The Carnegie Center for Art and History’s primary fundraiser next Friday (September 7) is a wine, cheese, beer and auction extravaganza that just might be the most noteworthy annual example of cultural appreciation witnessed in New Albany.
Accordingly, last week the museum and its yearly event became a handy target for the disaffected lunatic fringe, with breathtakingly inaccurate gossip and gullibly conspiratorial disinformation gleefully being peddled by a local blogger to a chorus of approbation on the part of generally anonymous and presumably embittered sycophants.
Ritz, Whiz and Ripple: Envious troglodytes point random disinformation generator at the Carnegie Center, demand full investigation of wine and cheese.
In turn, regular readers know that I swiftly and decisively took public issue with the fiscally conservative random rumor generator’s irresponsible innuendos.
But should I have done so?
If so, did I do it in the “best” or “right” way?
In short, is it worth pondering the extent to which we as responsible, thinking elements in the blogosphere – and, more importantly, in the community outside the electronic media – bear an obligation to answer malicious and embarrassing examples of the New Albany Syndrome such as those being perpetuated over the weekend?
NAC readers probably already know where I stand on the topic.
I believe that one of the chief aims on the part of those suffering from delusional dysfunction – remember, we’re speaking here of people willfully confusing an impeccably law-abiding museum’s perennial fundraiser with an entirely imaginary covert partisan political slush fund – quite simply is to grind down the energy of the capable, and to erode shared sensibilities and common decency by means of attrition and obfuscation.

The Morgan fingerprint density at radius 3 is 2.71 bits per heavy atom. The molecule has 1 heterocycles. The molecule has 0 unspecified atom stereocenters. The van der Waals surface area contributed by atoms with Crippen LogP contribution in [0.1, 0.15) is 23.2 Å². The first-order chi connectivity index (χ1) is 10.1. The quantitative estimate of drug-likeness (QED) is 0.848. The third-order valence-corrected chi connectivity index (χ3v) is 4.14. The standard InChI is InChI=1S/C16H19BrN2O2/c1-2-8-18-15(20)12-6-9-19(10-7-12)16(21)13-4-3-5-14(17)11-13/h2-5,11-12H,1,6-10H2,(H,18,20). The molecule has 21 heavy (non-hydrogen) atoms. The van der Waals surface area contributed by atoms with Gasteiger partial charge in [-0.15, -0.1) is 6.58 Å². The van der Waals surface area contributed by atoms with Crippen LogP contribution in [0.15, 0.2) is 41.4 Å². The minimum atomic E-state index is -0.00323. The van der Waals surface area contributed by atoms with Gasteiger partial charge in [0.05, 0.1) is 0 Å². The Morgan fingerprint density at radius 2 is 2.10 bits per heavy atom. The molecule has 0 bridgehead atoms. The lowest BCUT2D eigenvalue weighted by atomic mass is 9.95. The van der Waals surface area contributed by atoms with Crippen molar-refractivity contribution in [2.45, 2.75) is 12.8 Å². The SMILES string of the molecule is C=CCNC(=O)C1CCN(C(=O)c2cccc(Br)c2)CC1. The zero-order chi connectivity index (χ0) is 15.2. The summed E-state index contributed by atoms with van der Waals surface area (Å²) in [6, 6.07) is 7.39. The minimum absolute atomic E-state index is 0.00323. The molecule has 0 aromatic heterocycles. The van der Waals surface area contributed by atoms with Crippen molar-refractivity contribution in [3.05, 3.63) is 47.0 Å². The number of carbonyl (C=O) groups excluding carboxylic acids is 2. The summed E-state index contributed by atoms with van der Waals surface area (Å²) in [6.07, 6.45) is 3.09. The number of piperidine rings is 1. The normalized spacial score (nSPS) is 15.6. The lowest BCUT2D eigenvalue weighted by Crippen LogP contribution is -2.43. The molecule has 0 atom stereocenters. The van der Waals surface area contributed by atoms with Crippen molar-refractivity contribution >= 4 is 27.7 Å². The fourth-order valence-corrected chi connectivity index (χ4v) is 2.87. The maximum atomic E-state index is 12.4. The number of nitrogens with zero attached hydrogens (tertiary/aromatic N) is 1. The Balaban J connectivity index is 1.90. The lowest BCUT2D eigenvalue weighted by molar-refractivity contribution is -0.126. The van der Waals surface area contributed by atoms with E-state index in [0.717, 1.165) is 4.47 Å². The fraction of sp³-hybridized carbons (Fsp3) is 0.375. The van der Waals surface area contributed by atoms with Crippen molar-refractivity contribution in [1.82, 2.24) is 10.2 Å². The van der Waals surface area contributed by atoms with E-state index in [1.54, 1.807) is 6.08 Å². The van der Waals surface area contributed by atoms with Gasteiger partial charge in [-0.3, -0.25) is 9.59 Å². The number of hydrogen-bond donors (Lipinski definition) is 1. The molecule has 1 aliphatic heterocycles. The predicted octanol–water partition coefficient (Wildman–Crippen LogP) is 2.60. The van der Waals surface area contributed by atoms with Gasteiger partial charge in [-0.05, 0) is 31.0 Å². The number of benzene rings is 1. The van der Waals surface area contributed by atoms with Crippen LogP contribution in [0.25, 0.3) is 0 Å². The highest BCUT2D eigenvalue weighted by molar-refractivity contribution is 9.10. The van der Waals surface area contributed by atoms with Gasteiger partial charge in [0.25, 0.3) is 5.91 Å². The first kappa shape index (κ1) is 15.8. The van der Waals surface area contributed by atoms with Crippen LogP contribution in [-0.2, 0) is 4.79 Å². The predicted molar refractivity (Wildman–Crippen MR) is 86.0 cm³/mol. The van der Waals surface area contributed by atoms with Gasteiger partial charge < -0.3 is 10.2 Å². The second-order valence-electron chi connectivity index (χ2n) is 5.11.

In short, creating disinformation is far easier than battling it, and while I acknowledge the difficulties, I remain convinced that it is our responsibility to answer the fibbers and rebut their odious foolishness whenever and wherever it occurs.
At the same time, friends whom I trust see it a bit differently, and here are the comments offered by two of them.
Looking at this "sturm und drang" from up on the escarpment, I can't help but be reminded of the old saw: "Never argue with a pig; it'll just frustrate you and irritate the pig."
I am fond of all your spirit but concerned too much good energy is being wasted in argumentation with people who refuse to acknowledge a shared, just, and common good but only want to argue.
There's a feedback loop here that is a control freak's delight, especially for one grounded in contrariness (because it feels so good, because it's an easy way to feel powerful).
How many data points are needed? These people are not open to rational debate, they agree to nothing, they will never be allies. Yes, it is sick and built upon hundreds of subtle misinterpretations that feed only their game.
I suggest you let them use their energies to only torment themselves and not waste yours.
… I do believe it's better to mostly ignore the cyber-snipers and slanderers here. Attention is what they seek, so attention is what I won't give. I think their worst fear is irrelevance.
What do you think? The board is open for discussion.
And, I hope to be seeing many of you next week, when I’ll be pouring Progressive samples at the Carnegie Center's fundraiser.
Appreciate the wake-up call, Con-Dem. I might have missed it.